Seeing the documentary made depressed about just how in the hell is the world going to be able to sustain this kind of craziness for another 5,000 years (how old we think “civilization is). And the fact that powerful and biggest pollution contributors like the U.S. resists changes and denies facing such problems only makes it that much harder for the human race to move forward. Sometimes I feel embarrassed thinking about just what a terrible condition we are leaving this world to our children…
I have been looking forward to seeing Al Gore’s “An Inconvenient Truth” ever since the documentary was announced. Finally I got a chance to see it, albeit it took three days to watch the entire film section by section because of my schedule.
Powerful and jolting facts. A MUST SEE.
If you plan on seeing only one movie till the end of the year, this should be on the top of your list.
It seems like recent protests in Taiwan have garnered some international attention. Taiwan woke up one day to a corrupted president whose presidential campaign, ironically, promised to eradicate corruption from an corrupted era*.
It’s been estimated that as many as 750,000 people showed up in a demonstration, forming a human wall circling, and enclosing, the Presidential Palace and his residence. The images from the news were quite impressive as the demonstrators each wore red clothing and red flashlights that represent anger. Surprisingly (to me anyway), the entire demonstration was peaceful.
* KMT ruled Taiwan was often cited as a corrupted government; but then again, KMT took Taiwan from being one of the poorest nations, having been a colony of Japan for quite a while, to among the most prosperous in the world; KMT has also been “credited” as a reason China turned communist due to excessive corruption at the top levels of the party and government branches.
I came home from Yosemite with some mixed feelings about the trip — mostly good feelings but also some strange ones. I guess if I go in depth with each point I have, this post is going to be a pretty long one, so I will just give it a quick dry run and revisit some of them sometime in the future… I posted some images from the trip.
Pros: Relatively clean tents; relatively rule-respecting crowd; heating provided in some tents when it gets cold; relatively comfy mattresses; electricity outlets; 24×7 shower.
Cons: Extremely poor facility for cooking; expect to dine at on-site commercial dinning facilities or cook on top of bear-proof lockers which is extremely inconvenient; extremely LONG lines for almost everything — parking, front desk check-in, dinning… etc. Small and expensive rooms, but then every lodging facility there is expensive; tiny bear-proof lockers; can be very difficult to find parking; EXTREMELY CROWDED — feels more like a cheap, 3rd class tourist area.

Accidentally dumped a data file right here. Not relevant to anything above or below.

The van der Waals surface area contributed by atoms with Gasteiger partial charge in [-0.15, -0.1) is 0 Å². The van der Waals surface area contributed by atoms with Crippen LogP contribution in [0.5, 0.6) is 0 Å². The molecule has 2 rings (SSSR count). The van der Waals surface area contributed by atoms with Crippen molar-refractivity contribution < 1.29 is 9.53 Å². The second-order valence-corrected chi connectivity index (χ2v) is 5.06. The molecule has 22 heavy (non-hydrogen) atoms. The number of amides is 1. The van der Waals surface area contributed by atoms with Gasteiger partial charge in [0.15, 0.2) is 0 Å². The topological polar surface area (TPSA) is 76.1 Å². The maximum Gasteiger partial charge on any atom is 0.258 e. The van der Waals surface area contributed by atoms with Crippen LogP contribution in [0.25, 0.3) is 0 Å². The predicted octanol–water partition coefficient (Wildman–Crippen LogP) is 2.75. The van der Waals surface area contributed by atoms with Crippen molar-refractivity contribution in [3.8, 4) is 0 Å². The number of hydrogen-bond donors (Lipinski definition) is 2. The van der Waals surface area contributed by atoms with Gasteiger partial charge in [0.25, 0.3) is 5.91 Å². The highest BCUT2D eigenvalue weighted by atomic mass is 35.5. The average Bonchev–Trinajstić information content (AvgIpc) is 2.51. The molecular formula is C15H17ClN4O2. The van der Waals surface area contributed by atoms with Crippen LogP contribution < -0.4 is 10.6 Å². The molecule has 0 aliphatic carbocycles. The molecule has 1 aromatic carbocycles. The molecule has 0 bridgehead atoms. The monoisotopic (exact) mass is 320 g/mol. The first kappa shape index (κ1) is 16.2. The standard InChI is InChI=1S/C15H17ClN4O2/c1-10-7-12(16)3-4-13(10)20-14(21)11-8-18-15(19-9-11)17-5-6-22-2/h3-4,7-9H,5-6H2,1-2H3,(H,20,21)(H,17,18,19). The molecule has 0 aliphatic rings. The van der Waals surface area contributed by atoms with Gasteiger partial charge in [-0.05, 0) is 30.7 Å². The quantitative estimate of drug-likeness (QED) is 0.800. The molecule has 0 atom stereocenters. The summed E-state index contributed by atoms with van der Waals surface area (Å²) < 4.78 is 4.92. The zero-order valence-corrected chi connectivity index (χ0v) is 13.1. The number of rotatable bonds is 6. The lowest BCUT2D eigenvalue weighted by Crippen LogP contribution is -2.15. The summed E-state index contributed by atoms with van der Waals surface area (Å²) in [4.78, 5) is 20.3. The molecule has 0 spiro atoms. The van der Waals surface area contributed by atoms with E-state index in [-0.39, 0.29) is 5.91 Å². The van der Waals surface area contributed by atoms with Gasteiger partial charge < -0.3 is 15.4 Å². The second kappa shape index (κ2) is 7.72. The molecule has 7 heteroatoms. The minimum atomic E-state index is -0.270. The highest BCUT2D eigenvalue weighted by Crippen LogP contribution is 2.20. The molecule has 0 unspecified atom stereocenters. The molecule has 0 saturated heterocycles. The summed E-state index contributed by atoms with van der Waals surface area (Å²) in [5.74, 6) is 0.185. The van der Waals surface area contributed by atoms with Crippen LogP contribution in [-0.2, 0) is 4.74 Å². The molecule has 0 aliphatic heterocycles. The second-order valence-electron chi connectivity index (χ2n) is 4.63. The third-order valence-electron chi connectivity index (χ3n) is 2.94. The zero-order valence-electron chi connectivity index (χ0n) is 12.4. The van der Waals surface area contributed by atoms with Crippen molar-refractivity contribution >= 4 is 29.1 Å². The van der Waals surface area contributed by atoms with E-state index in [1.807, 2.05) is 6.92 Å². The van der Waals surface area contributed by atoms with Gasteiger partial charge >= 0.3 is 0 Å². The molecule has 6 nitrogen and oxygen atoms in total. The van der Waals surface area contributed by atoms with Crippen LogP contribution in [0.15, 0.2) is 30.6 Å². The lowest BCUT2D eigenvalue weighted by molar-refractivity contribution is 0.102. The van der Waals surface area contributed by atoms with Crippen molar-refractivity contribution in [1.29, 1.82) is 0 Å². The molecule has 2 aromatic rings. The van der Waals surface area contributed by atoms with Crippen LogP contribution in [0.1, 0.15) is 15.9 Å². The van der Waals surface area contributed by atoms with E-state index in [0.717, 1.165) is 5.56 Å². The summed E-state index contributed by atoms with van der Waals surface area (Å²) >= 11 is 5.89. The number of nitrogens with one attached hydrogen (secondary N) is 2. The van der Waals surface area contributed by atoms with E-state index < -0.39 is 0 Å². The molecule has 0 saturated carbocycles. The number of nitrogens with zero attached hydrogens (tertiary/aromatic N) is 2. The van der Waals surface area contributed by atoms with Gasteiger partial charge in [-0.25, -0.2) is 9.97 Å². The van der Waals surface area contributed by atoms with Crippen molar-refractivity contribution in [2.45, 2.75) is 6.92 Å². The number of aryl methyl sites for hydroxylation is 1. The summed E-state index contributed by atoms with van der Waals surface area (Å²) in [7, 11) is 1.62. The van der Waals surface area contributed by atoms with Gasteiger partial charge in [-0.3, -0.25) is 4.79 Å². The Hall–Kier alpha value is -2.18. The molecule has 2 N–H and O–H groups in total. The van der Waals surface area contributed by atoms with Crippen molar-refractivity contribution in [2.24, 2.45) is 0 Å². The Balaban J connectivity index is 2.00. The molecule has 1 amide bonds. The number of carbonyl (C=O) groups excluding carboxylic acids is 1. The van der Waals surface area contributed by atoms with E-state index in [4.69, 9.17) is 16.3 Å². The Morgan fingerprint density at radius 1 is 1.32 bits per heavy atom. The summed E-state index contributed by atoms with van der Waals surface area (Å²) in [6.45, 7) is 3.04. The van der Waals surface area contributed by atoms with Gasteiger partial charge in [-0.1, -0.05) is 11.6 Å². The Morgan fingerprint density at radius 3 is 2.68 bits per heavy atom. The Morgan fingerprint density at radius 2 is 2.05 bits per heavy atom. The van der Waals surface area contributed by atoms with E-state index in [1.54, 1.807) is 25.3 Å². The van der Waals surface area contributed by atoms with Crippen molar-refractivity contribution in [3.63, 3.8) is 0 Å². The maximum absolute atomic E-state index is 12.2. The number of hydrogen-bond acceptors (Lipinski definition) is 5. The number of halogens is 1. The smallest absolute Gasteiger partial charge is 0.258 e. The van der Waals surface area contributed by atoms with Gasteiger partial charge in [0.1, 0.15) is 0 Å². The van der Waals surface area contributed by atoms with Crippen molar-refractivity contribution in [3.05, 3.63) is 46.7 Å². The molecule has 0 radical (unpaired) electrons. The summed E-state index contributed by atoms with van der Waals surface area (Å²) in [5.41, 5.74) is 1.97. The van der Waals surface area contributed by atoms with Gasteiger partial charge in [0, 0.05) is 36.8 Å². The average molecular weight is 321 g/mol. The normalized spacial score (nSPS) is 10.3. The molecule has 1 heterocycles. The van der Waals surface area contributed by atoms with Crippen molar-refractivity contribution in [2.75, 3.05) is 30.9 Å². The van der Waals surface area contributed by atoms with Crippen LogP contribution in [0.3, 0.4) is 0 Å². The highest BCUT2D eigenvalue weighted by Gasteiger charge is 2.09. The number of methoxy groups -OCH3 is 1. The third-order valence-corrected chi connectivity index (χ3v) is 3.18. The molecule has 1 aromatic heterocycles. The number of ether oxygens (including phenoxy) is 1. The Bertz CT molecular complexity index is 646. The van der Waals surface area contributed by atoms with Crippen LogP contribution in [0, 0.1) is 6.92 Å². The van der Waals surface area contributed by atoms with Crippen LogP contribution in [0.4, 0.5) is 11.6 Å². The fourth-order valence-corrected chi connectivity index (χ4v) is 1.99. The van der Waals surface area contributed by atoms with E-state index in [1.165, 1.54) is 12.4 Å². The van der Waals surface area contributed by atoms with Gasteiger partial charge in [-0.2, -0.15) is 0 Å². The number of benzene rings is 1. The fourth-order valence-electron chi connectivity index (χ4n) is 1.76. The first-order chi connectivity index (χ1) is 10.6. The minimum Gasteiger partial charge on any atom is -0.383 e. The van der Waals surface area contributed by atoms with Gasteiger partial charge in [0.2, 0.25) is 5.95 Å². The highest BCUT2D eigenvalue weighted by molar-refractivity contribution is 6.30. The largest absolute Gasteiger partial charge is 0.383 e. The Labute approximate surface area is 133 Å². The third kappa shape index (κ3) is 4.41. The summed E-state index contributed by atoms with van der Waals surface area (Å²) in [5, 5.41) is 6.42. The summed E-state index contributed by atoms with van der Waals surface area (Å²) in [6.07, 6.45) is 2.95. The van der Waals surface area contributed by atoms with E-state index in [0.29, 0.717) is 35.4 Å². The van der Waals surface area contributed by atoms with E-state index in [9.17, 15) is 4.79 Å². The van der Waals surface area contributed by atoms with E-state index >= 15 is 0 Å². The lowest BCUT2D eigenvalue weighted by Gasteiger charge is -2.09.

Pros: Great on-site cooking facility (provided if you bring your own portable stove; Grace has even seen people bring microwaves!!); literally walking access to mountain and river views; lots of open space; lots of returning families here every year; easy parking (drive almost right up to your tent!); short lines for everything. Feels more like “camping” and closer to nature (except for the “cons” below). Cheap.
Cons: Relatively dirty facilities; loud and annoying crowd (LOTS of kids and “red necks” blasting loud MUSIC! Yes, music in the middle of nature! Idiots!); limited shower and bathroom hours; lousy bunk beds; VERY hard to fall asleep at night because some people stay up with loud voices (including kids at 12AM).
The traffic both to and from the park are pretty nice. The only traffic jam we experienced was at the entrance of the park where everyone paid for entrance fees. Also, there’s no easily accessible gas station within the park itself; so gas up before you enter the park!
Overall traffic in the so-called Yosemite Village is excellent. Almost everybody takes the free shuttle to get around (which are supposedly made just for national parks to keep emissions low). The shuttles are very frequent and drivers friendly (and some of them humorous). But parking is probably as bad as New York City…